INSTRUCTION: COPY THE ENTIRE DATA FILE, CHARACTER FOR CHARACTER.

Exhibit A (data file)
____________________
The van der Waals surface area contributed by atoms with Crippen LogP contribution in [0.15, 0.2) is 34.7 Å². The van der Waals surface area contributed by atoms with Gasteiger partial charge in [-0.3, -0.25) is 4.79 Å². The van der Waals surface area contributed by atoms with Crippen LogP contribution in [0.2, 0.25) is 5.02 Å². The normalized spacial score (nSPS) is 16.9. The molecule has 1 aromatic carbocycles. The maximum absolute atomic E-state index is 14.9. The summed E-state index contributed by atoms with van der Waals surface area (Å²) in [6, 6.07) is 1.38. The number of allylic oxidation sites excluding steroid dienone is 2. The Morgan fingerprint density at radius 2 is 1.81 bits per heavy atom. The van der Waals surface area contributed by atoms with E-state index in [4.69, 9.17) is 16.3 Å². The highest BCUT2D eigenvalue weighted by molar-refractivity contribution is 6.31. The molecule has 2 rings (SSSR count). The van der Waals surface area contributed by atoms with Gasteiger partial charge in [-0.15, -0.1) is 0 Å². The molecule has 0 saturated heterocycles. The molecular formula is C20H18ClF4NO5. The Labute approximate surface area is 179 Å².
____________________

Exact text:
The van der Waals surface area contributed by atoms with Crippen LogP contribution in [0.15, 0.2) is 34.7 Å². The van der Waals surface area contributed by atoms with Gasteiger partial charge in [-0.3, -0.25) is 4.79 Å². The van der Waals surface area contributed by atoms with Crippen LogP contribution in [0.2, 0.25) is 5.02 Å². The normalized spacial score (nSPS) is 16.9. The molecule has 1 aromatic carbocycles. The maximum absolute atomic E-state index is 14.9. The summed E-state index contributed by atoms with van der Waals surface area (Å²) in [6, 6.07) is 1.38. The number of allylic oxidation sites excluding steroid dienone is 2. The Morgan fingerprint density at radius 2 is 1.81 bits per heavy atom. The van der Waals surface area contributed by atoms with E-state index in [4.69, 9.17) is 16.3 Å². The highest BCUT2D eigenvalue weighted by molar-refractivity contribution is 6.31. The molecule has 2 rings (SSSR count). The van der Waals surface area contributed by atoms with Gasteiger partial charge in [-0.15, -0.1) is 0 Å². The molecule has 0 saturated heterocycles. The molecular formula is C20H18ClF4NO5. The Labute approximate surface area is 179 Å².